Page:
Netherlands - Police: No Bias In Amsterdam Kosher Restaurant Stabbing
Netherlands - Amsterdam police have released additional details about Monday night’s stabbing in a kosher restaurant, putting to rest any rumors that the attack was motivated by anti-Semitism.
As previously reported on VIN News (http://goo.gl/734MRe), a female diner at Grand Cafe Rimon had been chatting with a man in the restaurant when he inexplicably pulled a knife and stabbed her. The man had apparently bought the knife just moments earlier in a nearby supermarket and told the restaurant’s staff to call police after the unprovoked attack.
According to JTA, police said that the man, an unidentified Brazilian national, appeared to be mentally unstable, later telling authorities that he heard voices in his head prompting him to engage in the bloody attack.
“He appeared completely deranged and it’s not clear whether he even knew he was at a kosher, Israeli restaurant,” said a police spokesman. “This does not appear to be an anti-Semitic incident, though in the current atmosphere we had, of course, immediately suspected that it was.”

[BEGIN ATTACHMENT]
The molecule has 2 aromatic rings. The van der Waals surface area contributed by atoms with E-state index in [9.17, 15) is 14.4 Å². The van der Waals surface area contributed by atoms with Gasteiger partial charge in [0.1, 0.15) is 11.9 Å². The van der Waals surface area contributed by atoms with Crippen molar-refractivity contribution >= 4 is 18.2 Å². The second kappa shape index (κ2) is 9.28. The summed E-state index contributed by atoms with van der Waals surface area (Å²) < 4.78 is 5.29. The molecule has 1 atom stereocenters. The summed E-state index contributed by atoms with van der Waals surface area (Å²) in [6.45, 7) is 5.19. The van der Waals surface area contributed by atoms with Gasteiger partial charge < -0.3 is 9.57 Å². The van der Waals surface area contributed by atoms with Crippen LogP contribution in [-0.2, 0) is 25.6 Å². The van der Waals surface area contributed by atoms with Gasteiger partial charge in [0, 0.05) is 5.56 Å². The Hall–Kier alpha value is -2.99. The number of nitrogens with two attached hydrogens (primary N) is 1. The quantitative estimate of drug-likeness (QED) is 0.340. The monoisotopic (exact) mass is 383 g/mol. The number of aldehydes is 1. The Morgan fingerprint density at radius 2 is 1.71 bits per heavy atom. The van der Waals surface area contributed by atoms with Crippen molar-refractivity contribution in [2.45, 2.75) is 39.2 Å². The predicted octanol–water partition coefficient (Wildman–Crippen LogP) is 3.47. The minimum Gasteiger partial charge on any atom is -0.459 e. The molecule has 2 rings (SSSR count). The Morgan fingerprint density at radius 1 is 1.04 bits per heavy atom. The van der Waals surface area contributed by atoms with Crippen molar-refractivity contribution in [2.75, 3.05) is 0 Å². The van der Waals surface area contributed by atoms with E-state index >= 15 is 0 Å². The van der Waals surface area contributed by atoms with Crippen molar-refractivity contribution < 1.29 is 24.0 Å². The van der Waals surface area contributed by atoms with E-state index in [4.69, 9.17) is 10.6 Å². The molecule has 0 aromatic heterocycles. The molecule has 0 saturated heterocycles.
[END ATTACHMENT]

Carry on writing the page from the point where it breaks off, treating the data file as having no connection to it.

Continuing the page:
The victim, Victoria Warenholt, had been at Grand Cafe Rimon with a friend, who came close to being stabbed in the attack.
Describing the attack on Facebook, Warenholt said, “I suddenly felt a punch in my back and I saw the man trying to stab my friend in her face. My friend was not hurt, but unfortunately, the knife punctured my lung on the right side.”
Warenholt said that she is still in pain. With heightened tensions in the area because of last year’s kosher supermarket attack in Paris, Warenholt told others not to be discouraged by the incident.
“I want to encourage everyone not to be afraid and keep supporting the kosher retailers. They need us more than ever.”
A contingent of well known faces in the Dutch Jewish community dined at Grand Cafe Rimon on Tuesday to demonstrate their support for residents of the Jewish community of Buitenveldert.
“In Israel and in the Netherlands, we do not stand down to threats, be they terrorists, criminals or others,” said Rabbi Binyomin Jacobs, chief rabbi of Amsterdam, one of those who dined at the restaurant yesterday. “We carry on with our lives as Jews and that’s what we’re doing here.”
Others who packed the dining room at Grand Cafe Rimon Tuesday were Rabbi Yanki Jacobs, director of Chabad Amsterdam and Haim Divon, Israel’s ambassador to the Netherlands.
“Community leaders stepped in to make sure the owners suffer no losses,” said Divon.
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